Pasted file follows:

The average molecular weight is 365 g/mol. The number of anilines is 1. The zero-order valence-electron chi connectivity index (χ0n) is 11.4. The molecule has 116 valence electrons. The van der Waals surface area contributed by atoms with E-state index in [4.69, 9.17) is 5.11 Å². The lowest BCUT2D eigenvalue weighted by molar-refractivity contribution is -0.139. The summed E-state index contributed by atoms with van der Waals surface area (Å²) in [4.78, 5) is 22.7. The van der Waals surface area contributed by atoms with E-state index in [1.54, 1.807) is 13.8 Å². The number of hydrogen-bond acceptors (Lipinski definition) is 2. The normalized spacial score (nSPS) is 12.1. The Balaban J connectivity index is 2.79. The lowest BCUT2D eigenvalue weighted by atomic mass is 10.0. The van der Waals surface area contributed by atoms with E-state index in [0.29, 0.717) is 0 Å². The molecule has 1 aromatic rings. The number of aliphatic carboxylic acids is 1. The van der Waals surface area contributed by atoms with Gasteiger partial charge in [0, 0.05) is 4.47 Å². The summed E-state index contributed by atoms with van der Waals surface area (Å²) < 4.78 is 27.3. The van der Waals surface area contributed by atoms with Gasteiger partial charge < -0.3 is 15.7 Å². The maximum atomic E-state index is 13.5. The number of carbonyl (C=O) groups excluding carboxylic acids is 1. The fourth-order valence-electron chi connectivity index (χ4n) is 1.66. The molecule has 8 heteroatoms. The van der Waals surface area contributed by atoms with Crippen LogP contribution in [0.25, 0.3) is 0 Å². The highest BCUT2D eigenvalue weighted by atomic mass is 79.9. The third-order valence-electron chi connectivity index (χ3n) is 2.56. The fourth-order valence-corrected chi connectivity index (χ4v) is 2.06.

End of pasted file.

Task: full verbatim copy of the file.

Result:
The average molecular weight is 365 g/mol. The number of anilines is 1. The zero-order valence-electron chi connectivity index (χ0n) is 11.4. The molecule has 116 valence electrons. The van der Waals surface area contributed by atoms with E-state index in [4.69, 9.17) is 5.11 Å². The lowest BCUT2D eigenvalue weighted by molar-refractivity contribution is -0.139. The summed E-state index contributed by atoms with van der Waals surface area (Å²) in [4.78, 5) is 22.7. The van der Waals surface area contributed by atoms with E-state index in [1.54, 1.807) is 13.8 Å². The number of hydrogen-bond acceptors (Lipinski definition) is 2. The normalized spacial score (nSPS) is 12.1. The Balaban J connectivity index is 2.79. The lowest BCUT2D eigenvalue weighted by atomic mass is 10.0. The van der Waals surface area contributed by atoms with E-state index in [0.29, 0.717) is 0 Å². The molecule has 1 aromatic rings. The number of aliphatic carboxylic acids is 1. The van der Waals surface area contributed by atoms with Gasteiger partial charge in [0, 0.05) is 4.47 Å². The summed E-state index contributed by atoms with van der Waals surface area (Å²) < 4.78 is 27.3. The van der Waals surface area contributed by atoms with Gasteiger partial charge < -0.3 is 15.7 Å². The maximum atomic E-state index is 13.5. The number of carbonyl (C=O) groups excluding carboxylic acids is 1. The fourth-order valence-electron chi connectivity index (χ4n) is 1.66. The molecule has 8 heteroatoms. The van der Waals surface area contributed by atoms with Crippen LogP contribution in [0.25, 0.3) is 0 Å². The highest BCUT2D eigenvalue weighted by atomic mass is 79.9. The third-order valence-electron chi connectivity index (χ3n) is 2.56. The fourth-order valence-corrected chi connectivity index (χ4v) is 2.06.